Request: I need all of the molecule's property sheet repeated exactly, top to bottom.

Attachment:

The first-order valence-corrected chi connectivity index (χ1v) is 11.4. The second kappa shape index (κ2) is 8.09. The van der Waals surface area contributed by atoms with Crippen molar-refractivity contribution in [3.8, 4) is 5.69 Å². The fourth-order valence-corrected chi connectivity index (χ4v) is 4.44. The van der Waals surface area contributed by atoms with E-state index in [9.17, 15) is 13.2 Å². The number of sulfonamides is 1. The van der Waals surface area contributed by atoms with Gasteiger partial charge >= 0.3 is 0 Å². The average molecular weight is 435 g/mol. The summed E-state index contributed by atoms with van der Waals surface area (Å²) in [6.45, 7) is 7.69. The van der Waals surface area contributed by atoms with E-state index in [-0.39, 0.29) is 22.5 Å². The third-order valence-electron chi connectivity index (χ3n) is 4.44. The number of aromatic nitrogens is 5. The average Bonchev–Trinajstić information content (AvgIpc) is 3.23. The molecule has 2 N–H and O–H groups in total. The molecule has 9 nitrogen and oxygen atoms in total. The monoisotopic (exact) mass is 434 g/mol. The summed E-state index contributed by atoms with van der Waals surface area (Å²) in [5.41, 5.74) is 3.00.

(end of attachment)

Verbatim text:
The first-order valence-corrected chi connectivity index (χ1v) is 11.4. The second kappa shape index (κ2) is 8.09. The van der Waals surface area contributed by atoms with Crippen molar-refractivity contribution in [3.8, 4) is 5.69 Å². The fourth-order valence-corrected chi connectivity index (χ4v) is 4.44. The van der Waals surface area contributed by atoms with E-state index in [9.17, 15) is 13.2 Å². The number of sulfonamides is 1. The van der Waals surface area contributed by atoms with Gasteiger partial charge >= 0.3 is 0 Å². The average molecular weight is 435 g/mol. The summed E-state index contributed by atoms with van der Waals surface area (Å²) in [6.45, 7) is 7.69. The van der Waals surface area contributed by atoms with E-state index in [-0.39, 0.29) is 22.5 Å². The third-order valence-electron chi connectivity index (χ3n) is 4.44. The number of aromatic nitrogens is 5. The average Bonchev–Trinajstić information content (AvgIpc) is 3.23. The molecule has 2 N–H and O–H groups in total. The molecule has 9 nitrogen and oxygen atoms in total. The monoisotopic (exact) mass is 434 g/mol. The summed E-state index contributed by atoms with van der Waals surface area (Å²) in [5.41, 5.74) is 3.00.